Now you have the needed structure for building your funky text. You can choose to start with a random key or a fixed place! So given the structure we have we can start by saving "a b" then randomly taking a following word from the value, c or k, so the first save in the loop, "a b k" (if "k" was the random value chosen) then you continue by moving one step to the right which in our case is "b k" and save a random value for that pair if you have, in our case no, so you break out of the loop (or you can decide other stuff like start over again). When to loop is done you print your saved text string.

The bigger the input, the more values you will have for you keys (pair of words) and will then have a "smarter bot" so you can "train" your bot by adding more text (perhaps chat input?). If you have a book as input, you can construct some nice random sentences. Please note that you don't have to take only one word that follows a pair as a value, you can take 2 or 10. The difference is that your text will appear more accurate if you use "longer" building blocks. Start with a pair as a key and the following word as a value.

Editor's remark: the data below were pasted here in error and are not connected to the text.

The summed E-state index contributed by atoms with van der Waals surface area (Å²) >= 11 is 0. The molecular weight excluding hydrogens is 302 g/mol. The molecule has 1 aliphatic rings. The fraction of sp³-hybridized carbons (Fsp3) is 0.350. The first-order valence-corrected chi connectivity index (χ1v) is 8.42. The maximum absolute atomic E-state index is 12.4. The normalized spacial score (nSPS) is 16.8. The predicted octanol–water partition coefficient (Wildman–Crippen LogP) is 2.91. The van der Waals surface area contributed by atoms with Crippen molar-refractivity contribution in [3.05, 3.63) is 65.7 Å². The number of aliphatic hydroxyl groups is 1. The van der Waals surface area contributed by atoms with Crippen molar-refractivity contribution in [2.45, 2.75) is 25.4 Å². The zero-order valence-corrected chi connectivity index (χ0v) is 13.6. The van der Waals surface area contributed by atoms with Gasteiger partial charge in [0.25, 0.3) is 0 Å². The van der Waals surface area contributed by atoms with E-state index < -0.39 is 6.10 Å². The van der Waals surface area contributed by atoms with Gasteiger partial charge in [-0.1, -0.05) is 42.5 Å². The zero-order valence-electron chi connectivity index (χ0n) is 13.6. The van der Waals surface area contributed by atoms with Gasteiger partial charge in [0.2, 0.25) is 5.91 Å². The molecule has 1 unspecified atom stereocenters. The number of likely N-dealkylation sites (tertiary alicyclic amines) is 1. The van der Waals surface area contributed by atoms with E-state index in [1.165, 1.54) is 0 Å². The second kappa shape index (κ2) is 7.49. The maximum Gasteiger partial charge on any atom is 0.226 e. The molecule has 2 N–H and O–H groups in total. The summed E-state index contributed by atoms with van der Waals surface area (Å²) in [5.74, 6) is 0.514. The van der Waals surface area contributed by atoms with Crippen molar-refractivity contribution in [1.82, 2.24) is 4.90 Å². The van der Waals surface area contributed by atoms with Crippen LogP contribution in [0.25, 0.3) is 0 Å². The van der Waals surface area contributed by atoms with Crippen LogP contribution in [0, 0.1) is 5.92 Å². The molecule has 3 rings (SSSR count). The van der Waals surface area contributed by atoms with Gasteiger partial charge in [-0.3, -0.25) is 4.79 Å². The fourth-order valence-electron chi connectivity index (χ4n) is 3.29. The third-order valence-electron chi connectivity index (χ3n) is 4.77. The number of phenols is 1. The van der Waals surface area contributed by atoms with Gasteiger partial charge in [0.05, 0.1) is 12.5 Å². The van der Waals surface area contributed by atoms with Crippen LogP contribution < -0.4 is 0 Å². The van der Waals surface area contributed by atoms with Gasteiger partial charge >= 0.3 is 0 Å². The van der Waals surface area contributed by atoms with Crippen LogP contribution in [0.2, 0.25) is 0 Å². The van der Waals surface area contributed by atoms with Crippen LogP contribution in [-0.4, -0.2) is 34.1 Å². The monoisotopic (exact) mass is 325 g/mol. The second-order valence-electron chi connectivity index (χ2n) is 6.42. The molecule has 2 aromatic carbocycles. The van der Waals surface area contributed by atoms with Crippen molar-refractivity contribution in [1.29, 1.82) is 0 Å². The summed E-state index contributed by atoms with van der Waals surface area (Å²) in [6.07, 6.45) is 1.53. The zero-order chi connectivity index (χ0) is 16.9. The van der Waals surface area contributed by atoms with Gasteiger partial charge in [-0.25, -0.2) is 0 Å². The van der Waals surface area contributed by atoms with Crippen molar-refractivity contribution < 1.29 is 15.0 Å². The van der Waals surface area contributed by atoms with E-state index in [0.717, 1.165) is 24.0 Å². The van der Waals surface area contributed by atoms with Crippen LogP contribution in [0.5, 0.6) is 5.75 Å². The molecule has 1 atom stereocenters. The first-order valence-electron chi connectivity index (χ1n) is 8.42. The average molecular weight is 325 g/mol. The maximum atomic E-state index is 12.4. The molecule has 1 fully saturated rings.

So you see that you basically can have two steps, first make a structure where you randomly choose a key to start with then take that key and print a random value of that key and continue till you do not have a value or some other condition. If you want you can "seed" a pair of words from a chat input from your key-value structure to have a start. Its up to your imagination how to start your chain.

Example with real words:

"hi my name is Al and i live in a box that i like very much and i can live in there as long as i want"

"hi my" -> ["name"]

"my name" -> ["is"]

"name is" -> ["Al"]

"is Al" -> ["and"]


"and i" -> ["live", "can"]